How Curb Your Enthusiasm Manifested Bruce Springsteen's Postponed Tour


[This story contains spoilers from season 12, episode nine of Curb Your Enthusiasm, “Ken/Kendra.”]

Life imitated art again with the latest Curb Your Enthusiasm. Or, if you ask show boss Jeff Schaffer, “life imitated silly art.”

The silly art he is referring to is when Curb‘s Larry David (played by the real Larry David) gave Bruce Springsteen COVID, forcing him to cancel his music tour. Springsteen had made a brief cameo earlier in the season in “The Lawn Jockey” episode, where the Boss praised Larry for becoming a liberal hero after he (unknowingly) stood up against a Georgia 2021 voting law that makes it illegal to provide food or water to voters in line at the polls.

“That’s Larry David’s middle name: Larry ‘Involvement’ David,” said Springsteen on CNN when making his first Curb cameo.

Now, in the ninth episode of season 12 — the penultimate episode before the Emmy-winning HBO comedy’s series finale this weekend — Springsteen returns. In the show, the Boss is so impressed with Larry’s political stance that he wants to meet the Seinfeld creator in real life.

But when they sit down at a table together in the home of the Greenes (Susie Essman and Jeff Garlin), several things go afoot. First, Springsteen’s manager Ken (played by trans comedian Ian Harvie) identifies himself as being formerly Kendra Morris and recalls how they used to have sex (and always on the floor). This prompts one of the episode’s best lines when Springsteen is aghast at Larry being a “floor fucker,” and Schaffer says that line was all the Boss.

“Bruce telling Larry, ‘I never took you for a floor fucker’ is one of my favorite moments ever — like, in life,” recalls Schaffer when speaking to The Hollywood Reporter about the episode. “We knew we were going to be talking about floor fucking, but that was all Bruce. That was Bruce chiming in, which was amazing. We were like, ‘What! He’s so funny.’”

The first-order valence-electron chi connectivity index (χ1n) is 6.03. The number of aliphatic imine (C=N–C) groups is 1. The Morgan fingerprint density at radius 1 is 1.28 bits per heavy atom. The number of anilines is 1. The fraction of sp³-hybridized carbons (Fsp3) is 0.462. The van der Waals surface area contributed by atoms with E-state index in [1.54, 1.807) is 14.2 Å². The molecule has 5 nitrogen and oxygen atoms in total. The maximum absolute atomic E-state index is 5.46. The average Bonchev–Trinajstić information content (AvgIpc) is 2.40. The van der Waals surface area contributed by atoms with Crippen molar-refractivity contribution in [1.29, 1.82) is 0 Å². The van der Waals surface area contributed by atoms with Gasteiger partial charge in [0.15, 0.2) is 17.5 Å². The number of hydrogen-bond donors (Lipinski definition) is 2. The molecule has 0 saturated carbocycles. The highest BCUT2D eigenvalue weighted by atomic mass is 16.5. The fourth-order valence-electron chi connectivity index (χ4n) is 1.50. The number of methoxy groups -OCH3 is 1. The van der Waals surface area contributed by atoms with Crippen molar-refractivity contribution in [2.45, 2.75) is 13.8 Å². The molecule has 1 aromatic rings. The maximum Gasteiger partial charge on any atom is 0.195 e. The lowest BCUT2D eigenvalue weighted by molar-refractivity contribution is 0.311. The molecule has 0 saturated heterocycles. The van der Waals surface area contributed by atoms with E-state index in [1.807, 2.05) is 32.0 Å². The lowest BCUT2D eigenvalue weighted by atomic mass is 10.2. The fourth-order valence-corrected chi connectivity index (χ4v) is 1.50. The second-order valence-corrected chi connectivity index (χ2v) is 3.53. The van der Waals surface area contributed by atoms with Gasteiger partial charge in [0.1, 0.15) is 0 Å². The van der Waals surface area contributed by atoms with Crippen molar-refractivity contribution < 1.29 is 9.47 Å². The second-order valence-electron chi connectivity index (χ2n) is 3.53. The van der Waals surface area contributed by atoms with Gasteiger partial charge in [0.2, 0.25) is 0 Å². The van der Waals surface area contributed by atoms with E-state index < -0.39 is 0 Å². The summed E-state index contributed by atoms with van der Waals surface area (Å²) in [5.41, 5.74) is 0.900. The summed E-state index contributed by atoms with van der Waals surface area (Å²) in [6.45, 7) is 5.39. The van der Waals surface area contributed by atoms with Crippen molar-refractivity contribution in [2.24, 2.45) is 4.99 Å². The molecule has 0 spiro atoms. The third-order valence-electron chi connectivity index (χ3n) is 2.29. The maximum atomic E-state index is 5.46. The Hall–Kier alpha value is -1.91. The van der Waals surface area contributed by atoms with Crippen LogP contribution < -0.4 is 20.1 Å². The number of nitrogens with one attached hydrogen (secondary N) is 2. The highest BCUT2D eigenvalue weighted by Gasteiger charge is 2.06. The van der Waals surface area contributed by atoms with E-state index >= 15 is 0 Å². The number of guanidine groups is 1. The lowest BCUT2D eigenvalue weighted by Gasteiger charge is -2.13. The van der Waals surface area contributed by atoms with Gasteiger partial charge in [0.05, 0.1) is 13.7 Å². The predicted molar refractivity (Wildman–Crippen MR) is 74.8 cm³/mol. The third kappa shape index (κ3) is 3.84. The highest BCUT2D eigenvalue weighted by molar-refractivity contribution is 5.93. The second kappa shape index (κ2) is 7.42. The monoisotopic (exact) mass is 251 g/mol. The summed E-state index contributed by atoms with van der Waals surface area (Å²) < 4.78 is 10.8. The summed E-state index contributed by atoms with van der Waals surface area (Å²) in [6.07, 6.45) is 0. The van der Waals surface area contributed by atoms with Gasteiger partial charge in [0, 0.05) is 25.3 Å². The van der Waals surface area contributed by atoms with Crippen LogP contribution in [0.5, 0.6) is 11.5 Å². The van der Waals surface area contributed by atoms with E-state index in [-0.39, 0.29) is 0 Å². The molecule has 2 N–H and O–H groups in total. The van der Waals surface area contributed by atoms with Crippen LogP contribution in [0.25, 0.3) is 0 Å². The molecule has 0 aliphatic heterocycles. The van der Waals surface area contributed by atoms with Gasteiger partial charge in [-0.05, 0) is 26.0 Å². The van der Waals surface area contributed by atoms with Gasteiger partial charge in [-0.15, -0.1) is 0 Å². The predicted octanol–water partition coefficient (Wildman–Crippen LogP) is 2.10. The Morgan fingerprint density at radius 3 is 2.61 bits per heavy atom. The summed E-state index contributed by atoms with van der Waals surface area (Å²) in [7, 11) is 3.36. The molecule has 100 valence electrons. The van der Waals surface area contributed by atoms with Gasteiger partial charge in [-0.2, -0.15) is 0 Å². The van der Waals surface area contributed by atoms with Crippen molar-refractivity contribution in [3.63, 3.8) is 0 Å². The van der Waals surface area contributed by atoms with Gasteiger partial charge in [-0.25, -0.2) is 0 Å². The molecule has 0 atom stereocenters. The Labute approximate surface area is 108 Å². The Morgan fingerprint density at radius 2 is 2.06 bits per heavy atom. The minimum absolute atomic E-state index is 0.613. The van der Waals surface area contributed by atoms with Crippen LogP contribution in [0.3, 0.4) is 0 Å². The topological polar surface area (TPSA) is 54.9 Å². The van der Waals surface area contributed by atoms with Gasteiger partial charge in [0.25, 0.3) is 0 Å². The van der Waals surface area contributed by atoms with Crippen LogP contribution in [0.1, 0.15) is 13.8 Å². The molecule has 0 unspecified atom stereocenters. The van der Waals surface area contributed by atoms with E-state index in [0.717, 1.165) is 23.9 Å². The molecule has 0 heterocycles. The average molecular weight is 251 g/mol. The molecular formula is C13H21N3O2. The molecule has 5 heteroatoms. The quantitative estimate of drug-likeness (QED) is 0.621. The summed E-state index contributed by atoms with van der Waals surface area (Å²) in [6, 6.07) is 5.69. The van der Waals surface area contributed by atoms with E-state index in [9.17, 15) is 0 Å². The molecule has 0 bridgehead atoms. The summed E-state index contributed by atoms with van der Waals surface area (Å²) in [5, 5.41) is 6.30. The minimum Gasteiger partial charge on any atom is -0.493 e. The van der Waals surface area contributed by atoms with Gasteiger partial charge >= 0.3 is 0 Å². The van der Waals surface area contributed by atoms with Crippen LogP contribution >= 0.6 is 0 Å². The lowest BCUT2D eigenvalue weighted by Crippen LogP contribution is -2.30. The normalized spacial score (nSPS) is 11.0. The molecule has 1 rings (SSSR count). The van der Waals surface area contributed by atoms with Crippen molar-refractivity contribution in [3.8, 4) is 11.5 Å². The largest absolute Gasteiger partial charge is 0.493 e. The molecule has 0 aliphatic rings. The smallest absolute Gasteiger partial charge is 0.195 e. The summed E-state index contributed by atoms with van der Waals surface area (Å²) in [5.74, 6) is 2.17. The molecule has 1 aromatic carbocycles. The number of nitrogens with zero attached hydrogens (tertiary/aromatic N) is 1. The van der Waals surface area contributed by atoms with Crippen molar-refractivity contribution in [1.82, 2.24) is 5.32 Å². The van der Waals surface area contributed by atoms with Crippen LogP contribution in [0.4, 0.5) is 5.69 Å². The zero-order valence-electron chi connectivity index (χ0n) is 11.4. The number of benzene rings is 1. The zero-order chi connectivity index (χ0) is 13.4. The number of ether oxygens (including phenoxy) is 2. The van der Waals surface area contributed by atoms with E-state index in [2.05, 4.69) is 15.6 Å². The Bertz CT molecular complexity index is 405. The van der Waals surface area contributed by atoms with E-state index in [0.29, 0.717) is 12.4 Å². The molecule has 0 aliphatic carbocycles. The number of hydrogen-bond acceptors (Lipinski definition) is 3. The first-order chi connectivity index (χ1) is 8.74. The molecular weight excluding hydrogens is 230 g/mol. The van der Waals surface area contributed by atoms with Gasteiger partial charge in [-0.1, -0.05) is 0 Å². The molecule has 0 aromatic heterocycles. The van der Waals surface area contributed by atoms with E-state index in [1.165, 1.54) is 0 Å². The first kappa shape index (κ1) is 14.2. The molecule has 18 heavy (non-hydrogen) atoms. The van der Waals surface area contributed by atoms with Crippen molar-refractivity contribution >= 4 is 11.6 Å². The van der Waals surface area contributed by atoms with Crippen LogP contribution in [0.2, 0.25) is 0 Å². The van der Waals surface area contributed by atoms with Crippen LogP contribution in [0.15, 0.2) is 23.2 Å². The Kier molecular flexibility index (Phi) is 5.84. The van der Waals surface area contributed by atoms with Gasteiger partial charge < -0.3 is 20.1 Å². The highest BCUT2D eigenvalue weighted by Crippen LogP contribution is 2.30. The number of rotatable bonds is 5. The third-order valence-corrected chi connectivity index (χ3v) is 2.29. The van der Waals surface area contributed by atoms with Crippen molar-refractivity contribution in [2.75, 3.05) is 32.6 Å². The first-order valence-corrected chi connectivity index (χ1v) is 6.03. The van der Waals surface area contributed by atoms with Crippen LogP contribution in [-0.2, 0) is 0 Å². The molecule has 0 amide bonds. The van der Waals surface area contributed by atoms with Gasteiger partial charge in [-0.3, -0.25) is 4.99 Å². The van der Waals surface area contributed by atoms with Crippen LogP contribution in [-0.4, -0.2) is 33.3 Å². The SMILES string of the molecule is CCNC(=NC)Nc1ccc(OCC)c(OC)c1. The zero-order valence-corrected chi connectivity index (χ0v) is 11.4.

Schaffer adds, “If the music thing doesn’t work out, he definitely has a future in comedy.”

As a make-good, Larry David brings the masseuse he offended (played by Tania Gunadi) to Bruce Springsteen’s house so she can snap a photo of the Boss, who is sick with COVID.

John Johnson/HBO

The uncomfortable exchange ends up cutting Larry’s meet-and-greet with the Boss short but not before a mix-up over their water glasses. The next day, Larry comes down with COVID, and he soon hears on the TV that Springsteen is also sick with COVID, is blaming Larry David for giving it to him and has to cancel several shows on his current tour. Today anchors Savannah Guthrie and Hoda Kotb deliver the news that Springsteen’s health is in danger, and now the world is very mad at Larry David.

This, of course, will not bode well for Larry’s reputation for his upcoming trial, where he faces up to one year in prison and a fine of $10,000 for obstructing the election process in the state of Georgia. He also was threatened in this episode with being “Me Too-ed” after he offended his masseuse.

The COVID Curb plotline was written in 2022, and they filmed the scene with Springsteen in one day in December 2022, on the improv comedy’s final day of shooting that year. “It was a long time to keep that one secret,” says Schaffer.

Then, flash-forward to February 2023, when Schaffer and David are editing the season, and Springsteen in real life ends up postponing three of his shows in one week “due to illness.” Then, in April 2023, Springsteen and wife Patti Scialfa come down with COVID. And in August 2023, the Boss ends up postponing more shows after having “taken ill.” In September, it was then revealed he had been diagnosed with peptic ulcer disease, and he ended up canceling all remaining 2023 dates so he could recover.